Deaths from road traffic accidents in Scotland: 1979-1988. Does it matter where you live?

F. L. R. Williams, O. Ll. Lloyd, J. A. Dunbar

    Research output: Contribution to journalArticle

    10 Citations (Scopus)

    Abstract

    The purpose of this study was to calculate and compare the geographical distributions of male and female deaths from road traffic accidents in Scotland. A retrospective, nationwide study of deaths from road traffic accidents was undertaken; all road traffic deaths between 1979 and 1988 were included. Deaths were abstracted from the Annual Reports of the Registrar General for Scotland. Standardized mortality ratios (SMRs) for males and for females were calculated for 1979-83 and 1984-88. Maps showing the distributions of high SMRs (SMR > 135 or P < 0.05) and low SMRs (SMR < 65 or P < 0.05) were prepared for males and females separately.
    The geographical distributions of deaths from road traffic accidents in Scotland were dissimilar to those of England and Wales. For both sexes, high mortality was predominantly in the sparsely populated regions of the north and south of Scotland; whereas low mortality was found in the cities and the populous central belt. Possible reasons for this pattern are discussed: speed, response time (both of notification of the accident and of arrival of the ambulance), distance to nearest hospital with suitable emergency facilities, and road conditions.
    Original languageEnglish
    Pages (from-to)319-326
    Number of pages8
    JournalPublic Health
    Volume105
    Issue number4
    DOIs
    Publication statusPublished - 1991

    Cite this

    Williams, F. L. R. ; Lloyd, O. Ll. ; Dunbar, J. A. . / Deaths from road traffic accidents in Scotland : 1979-1988. Does it matter where you live?. In: Public Health. 1991 ; Vol. 105, No. 4. pp. 319-326.
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    abstract = "The purpose of this study was to calculate and compare the geographical distributions of male and female deaths from road traffic accidents in Scotland. A retrospective, nationwide study of deaths from road traffic accidents was undertaken; all road traffic deaths between 1979 and 1988 were included. Deaths were abstracted from the Annual Reports of the Registrar General for Scotland. Standardized mortality ratios (SMRs) for males and for females were calculated for 1979-83 and 1984-88. Maps showing the distributions of high SMRs (SMR > 135 or P < 0.05) and low SMRs (SMR < 65 or P < 0.05) were prepared for males and females separately.The geographical distributions of deaths from road traffic accidents in Scotland were dissimilar to those of England and Wales. For both sexes, high mortality was predominantly in the sparsely populated regions of the north and south of Scotland; whereas low mortality was found in the cities and the populous central belt. Possible reasons for this pattern are discussed: speed, response time (both of notification of the accident and of arrival of the ambulance), distance to nearest hospital with suitable emergency facilities, and road conditions.",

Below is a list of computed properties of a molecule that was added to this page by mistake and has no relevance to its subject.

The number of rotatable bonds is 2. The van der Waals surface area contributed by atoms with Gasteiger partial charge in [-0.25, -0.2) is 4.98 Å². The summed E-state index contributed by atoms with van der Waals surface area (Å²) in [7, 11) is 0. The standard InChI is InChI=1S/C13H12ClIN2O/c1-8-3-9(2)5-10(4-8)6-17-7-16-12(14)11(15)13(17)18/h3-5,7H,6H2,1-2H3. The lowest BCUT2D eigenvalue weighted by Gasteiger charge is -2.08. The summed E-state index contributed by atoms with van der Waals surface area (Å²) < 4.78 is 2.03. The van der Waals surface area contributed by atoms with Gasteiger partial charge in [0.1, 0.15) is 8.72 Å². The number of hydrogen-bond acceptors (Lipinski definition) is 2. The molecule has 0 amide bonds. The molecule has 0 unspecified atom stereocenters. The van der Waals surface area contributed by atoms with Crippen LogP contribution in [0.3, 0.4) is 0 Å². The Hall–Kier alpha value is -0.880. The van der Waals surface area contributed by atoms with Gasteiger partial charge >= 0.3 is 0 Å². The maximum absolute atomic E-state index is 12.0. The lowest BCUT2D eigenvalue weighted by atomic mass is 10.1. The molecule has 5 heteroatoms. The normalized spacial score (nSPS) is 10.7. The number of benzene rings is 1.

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    Deaths from road traffic accidents in Scotland : 1979-1988. Does it matter where you live? / Williams, F. L. R.; Lloyd, O. Ll. ; Dunbar, J. A. .

    In: Public Health, Vol. 105, No. 4, 1991, p. 319-326.

    Research output: Contribution to journalArticle

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    AB - The purpose of this study was to calculate and compare the geographical distributions of male and female deaths from road traffic accidents in Scotland. A retrospective, nationwide study of deaths from road traffic accidents was undertaken; all road traffic deaths between 1979 and 1988 were included. Deaths were abstracted from the Annual Reports of the Registrar General for Scotland. Standardized mortality ratios (SMRs) for males and for females were calculated for 1979-83 and 1984-88. Maps showing the distributions of high SMRs (SMR > 135 or P < 0.05) and low SMRs (SMR < 65 or P < 0.05) were prepared for males and females separately.The geographical distributions of deaths from road traffic accidents in Scotland were dissimilar to those of England and Wales. For both sexes, high mortality was predominantly in the sparsely populated regions of the north and south of Scotland; whereas low mortality was found in the cities and the populous central belt. Possible reasons for this pattern are discussed: speed, response time (both of notification of the accident and of arrival of the ambulance), distance to nearest hospital with suitable emergency facilities, and road conditions.

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